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Catriona Standingford: Prove your business financial planning credentials

Are you missing an opportunity to offer planning to clients
who run their own business?

Business financial planning is an area that does not experience a huge take-up in terms of exam entry. But how many individuals in search of personal financial planning also run their own business and may not be aware of the benefits of financial planning for that business? Is this an opportunity being missed?

If this is an area that interests you, the business financial planning exams offered by the Chartered Insurance Institute may be worth a look. The CII offers two units in this area: J03, The Tax and Legal Aspects of Business; and AF2, Business Financial Planning.

J03 is a Level 4 unit examined via a two-hour paper consisting of 15 short-answer questions whereas AF2 is a Level 6 unit consisting of a three-hour paper with a case study structure. Pass rates are relatively low although not as low as for other exams at their level. In 2018 J03 had a pass rate of 59.09 per cent, up from 50 per cent in 2017, and AF2 had a pass rate of 51.66 per cent, up from 48.28 per cent in 2017. It is clear that both units require a great deal of work to secure a pass and should not be underestimated.

This could be an opportunity for those looking for another string to their bow

Syllabus similarities

If you look at the syllabus for each of J03 and AF2, you will see many similarities. Perhaps this is why some candidates choose to sit both. J03’s objective is to “develop an understanding of corporate taxation and business” and the unit covers the main legal forms of business in the UK:

  • Business accounting and the interpretation of accounts
  • Options for financing a business
  • Taxation and allowances
  • Employment law
  • Business protection
  • Pensions

AF2’s objective is to “develop in-depth financial planning skills related to business”. It looks at the main legal forms of business:

  • Bankruptcy and insolvency
  • Business financing
  • Accounts and financial controls
  • Sale and purchase of businesses
  • Taxation
  • Legal responsibilities to employees
  • Suppliers and customers
  • Business protection
  • Pensions

We review each J03 and AF2 paper set in the yearly April and October sittings and, over the years, bankruptcy has been a common J03 question, with ratios also appearing frequently.

The October 2018 paper tested working capital ratio and the quick ratio, so it is important candidates know all the formulae that could come up. Staying with J03, buy-and-sell agreements and cross-option agreements are also tested often, as are key person insurance and knowledge of The Partnership Act 1890. These areas need to be carefully studied and revised.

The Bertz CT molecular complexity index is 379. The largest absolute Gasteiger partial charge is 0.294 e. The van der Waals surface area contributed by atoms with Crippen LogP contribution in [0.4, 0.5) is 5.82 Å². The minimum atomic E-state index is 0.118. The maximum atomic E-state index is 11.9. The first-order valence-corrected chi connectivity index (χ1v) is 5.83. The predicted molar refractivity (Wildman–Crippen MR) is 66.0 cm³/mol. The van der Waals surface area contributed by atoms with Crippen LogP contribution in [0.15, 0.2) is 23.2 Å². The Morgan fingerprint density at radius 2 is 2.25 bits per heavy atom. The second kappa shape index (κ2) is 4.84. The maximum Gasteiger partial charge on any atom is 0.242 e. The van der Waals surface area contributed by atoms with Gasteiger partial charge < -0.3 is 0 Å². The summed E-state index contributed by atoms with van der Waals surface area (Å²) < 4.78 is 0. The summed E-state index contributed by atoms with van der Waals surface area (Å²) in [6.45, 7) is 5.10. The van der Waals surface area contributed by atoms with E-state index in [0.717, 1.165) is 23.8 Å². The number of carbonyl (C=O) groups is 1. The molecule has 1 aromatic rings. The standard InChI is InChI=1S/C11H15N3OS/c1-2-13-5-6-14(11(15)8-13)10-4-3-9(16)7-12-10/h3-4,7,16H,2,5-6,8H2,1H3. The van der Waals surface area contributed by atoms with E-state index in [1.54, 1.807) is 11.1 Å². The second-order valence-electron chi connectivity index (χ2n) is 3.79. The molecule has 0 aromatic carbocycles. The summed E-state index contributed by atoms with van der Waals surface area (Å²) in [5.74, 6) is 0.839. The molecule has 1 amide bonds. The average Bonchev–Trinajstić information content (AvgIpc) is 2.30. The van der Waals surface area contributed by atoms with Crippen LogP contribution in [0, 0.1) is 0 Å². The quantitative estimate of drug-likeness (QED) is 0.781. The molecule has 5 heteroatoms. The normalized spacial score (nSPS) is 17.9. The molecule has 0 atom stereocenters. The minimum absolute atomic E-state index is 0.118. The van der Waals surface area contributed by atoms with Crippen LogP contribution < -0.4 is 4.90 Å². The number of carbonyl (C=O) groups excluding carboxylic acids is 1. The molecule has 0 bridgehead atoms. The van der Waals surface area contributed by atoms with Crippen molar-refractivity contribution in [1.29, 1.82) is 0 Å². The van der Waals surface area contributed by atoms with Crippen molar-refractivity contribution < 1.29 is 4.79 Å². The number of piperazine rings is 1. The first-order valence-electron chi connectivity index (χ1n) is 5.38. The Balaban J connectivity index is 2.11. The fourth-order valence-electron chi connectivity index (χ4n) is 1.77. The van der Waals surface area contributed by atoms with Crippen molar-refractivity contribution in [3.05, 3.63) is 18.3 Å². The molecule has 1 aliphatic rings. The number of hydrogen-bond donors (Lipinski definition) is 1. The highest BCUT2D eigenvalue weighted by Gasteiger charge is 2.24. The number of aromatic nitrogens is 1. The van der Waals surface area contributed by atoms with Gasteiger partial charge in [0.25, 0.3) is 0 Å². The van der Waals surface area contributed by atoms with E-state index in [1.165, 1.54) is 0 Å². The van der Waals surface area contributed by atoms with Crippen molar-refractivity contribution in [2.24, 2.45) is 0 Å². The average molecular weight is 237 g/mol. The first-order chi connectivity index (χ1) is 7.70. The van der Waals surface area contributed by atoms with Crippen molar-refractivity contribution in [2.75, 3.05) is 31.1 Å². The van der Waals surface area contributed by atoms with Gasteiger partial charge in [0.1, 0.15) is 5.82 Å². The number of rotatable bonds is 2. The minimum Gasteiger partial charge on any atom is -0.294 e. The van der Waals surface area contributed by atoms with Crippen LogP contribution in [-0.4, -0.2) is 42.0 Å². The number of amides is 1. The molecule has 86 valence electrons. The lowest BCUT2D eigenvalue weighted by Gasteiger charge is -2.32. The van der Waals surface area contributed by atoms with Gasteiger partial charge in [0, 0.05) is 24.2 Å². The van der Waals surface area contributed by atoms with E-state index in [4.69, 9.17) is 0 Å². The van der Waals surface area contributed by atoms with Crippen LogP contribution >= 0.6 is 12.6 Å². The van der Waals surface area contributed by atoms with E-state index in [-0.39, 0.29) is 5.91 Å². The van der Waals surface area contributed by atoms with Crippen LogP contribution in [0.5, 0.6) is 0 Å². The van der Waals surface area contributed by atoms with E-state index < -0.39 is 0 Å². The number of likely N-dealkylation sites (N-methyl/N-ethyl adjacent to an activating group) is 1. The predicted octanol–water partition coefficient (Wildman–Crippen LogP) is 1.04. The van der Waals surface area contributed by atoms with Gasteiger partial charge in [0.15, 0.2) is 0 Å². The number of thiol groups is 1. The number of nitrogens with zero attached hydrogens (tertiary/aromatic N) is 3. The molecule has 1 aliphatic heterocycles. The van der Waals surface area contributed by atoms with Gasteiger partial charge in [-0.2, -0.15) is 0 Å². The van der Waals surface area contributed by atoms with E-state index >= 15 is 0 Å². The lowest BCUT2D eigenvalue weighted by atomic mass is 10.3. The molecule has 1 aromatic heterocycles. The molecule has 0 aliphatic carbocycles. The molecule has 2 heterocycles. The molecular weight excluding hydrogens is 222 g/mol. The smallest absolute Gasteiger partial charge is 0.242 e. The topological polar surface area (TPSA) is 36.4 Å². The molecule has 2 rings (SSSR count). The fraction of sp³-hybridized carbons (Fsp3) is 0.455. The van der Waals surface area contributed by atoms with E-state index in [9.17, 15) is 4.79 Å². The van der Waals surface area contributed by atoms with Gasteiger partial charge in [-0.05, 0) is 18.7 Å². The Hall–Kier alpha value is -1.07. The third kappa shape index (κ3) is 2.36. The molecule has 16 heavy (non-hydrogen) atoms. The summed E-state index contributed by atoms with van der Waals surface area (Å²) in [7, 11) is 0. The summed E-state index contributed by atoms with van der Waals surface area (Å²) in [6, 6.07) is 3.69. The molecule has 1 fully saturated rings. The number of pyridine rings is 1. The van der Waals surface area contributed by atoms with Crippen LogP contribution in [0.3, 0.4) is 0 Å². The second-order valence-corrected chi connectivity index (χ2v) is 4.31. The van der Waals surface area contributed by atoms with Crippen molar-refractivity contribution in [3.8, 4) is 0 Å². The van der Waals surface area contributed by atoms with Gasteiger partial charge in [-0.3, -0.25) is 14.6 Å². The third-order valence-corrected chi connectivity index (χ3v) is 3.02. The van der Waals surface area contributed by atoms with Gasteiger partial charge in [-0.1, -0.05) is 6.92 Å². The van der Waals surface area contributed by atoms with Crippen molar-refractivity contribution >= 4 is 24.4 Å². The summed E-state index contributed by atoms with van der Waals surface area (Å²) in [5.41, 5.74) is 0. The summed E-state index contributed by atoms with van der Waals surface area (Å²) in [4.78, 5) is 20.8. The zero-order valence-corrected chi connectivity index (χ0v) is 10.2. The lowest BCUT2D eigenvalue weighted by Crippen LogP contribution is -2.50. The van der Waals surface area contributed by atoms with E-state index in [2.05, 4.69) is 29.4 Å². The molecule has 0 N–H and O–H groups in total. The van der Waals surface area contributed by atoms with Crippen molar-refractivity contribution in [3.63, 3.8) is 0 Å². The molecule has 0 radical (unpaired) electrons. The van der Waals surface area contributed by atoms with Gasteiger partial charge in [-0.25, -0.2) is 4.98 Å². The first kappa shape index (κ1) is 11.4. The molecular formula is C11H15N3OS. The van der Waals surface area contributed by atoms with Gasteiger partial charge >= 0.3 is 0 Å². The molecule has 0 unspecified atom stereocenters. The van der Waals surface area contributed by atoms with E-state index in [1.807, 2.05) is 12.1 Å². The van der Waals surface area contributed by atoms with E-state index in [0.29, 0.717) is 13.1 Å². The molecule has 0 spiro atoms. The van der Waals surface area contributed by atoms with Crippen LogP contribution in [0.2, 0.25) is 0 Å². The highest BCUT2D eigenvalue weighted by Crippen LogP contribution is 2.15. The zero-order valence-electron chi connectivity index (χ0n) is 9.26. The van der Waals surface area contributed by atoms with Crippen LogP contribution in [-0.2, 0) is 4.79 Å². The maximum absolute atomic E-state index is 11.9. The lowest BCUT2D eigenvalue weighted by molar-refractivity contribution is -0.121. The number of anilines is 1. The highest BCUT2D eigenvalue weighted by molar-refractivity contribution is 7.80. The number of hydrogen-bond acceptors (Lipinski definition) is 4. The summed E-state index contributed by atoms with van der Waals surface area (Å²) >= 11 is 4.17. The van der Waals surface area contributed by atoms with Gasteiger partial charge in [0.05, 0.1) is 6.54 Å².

One area regularly found challenging to revise is the chapter in the manual on employment law; many candidates will not necessarily be dealing with large employers and some of the detail may be new to them.

Catriona Standingford: CII exam on securities and dealing is a real asset

You don’t see quite as much overlap between one paper and the next for AF2 so it is always useful to review exam guides going back a good few sittings.
However, as with J03, the AF2 paper normally has a question that includes business protection, but bear in mind with AF papers it is all about the application of technical knowledge, not just a repetition of facts. Answers should, where possible, be related to the case study.

In AF2 there is often a question on pensions. In October 2018 candidates were tested on: the rules governing a SSAS loan to the business; a calculation to work out the pension contribution needed to buy a property with maximum borrowing; and finally, the tax treatment of the required pension contribution. This question was worth more than 30 per cent of the 80 marks on offer so was significant.

With the number of advisers studying for J03 and/or AF2 being low, this could be an opportunity for those looking for another string to their bow. The J03 manual is the core resource for both J03 and AF2 and, with sittings of both exams in April and October each year, it may be worth considering entering both at the same time.

Catriona Standingford is managing director at Brand Financial Training



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